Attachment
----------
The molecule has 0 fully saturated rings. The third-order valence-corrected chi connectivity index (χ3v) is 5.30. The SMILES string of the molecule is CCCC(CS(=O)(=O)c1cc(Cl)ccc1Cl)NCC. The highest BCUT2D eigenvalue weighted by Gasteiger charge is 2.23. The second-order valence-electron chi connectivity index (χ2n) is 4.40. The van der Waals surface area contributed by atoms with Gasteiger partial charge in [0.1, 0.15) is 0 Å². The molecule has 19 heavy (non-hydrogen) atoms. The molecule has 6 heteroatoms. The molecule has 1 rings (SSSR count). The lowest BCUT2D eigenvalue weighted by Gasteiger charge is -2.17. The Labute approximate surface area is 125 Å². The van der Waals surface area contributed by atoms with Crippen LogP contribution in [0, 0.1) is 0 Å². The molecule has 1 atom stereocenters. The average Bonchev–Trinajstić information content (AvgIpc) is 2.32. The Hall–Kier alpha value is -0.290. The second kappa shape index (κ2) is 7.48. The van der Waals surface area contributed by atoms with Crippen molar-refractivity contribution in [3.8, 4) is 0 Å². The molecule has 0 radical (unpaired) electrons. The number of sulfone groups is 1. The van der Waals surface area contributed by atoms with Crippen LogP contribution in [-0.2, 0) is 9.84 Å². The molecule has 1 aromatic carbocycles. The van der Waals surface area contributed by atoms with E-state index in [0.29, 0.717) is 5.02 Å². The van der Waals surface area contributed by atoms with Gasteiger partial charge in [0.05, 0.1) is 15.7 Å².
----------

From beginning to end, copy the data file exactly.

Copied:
The molecule has 0 fully saturated rings. The third-order valence-corrected chi connectivity index (χ3v) is 5.30. The SMILES string of the molecule is CCCC(CS(=O)(=O)c1cc(Cl)ccc1Cl)NCC. The highest BCUT2D eigenvalue weighted by Gasteiger charge is 2.23. The second-order valence-electron chi connectivity index (χ2n) is 4.40. The van der Waals surface area contributed by atoms with Gasteiger partial charge in [0.1, 0.15) is 0 Å². The molecule has 19 heavy (non-hydrogen) atoms. The molecule has 6 heteroatoms. The molecule has 1 rings (SSSR count). The lowest BCUT2D eigenvalue weighted by Gasteiger charge is -2.17. The Labute approximate surface area is 125 Å². The van der Waals surface area contributed by atoms with Crippen LogP contribution in [0, 0.1) is 0 Å². The molecule has 1 atom stereocenters. The average Bonchev–Trinajstić information content (AvgIpc) is 2.32. The Hall–Kier alpha value is -0.290. The second kappa shape index (κ2) is 7.48. The van der Waals surface area contributed by atoms with Crippen molar-refractivity contribution in [3.8, 4) is 0 Å². The molecule has 0 radical (unpaired) electrons. The number of sulfone groups is 1. The van der Waals surface area contributed by atoms with Crippen LogP contribution in [-0.2, 0) is 9.84 Å². The molecule has 1 aromatic carbocycles. The van der Waals surface area contributed by atoms with E-state index in [0.29, 0.717) is 5.02 Å². The van der Waals surface area contributed by atoms with Gasteiger partial charge in [0.05, 0.1) is 15.7 Å².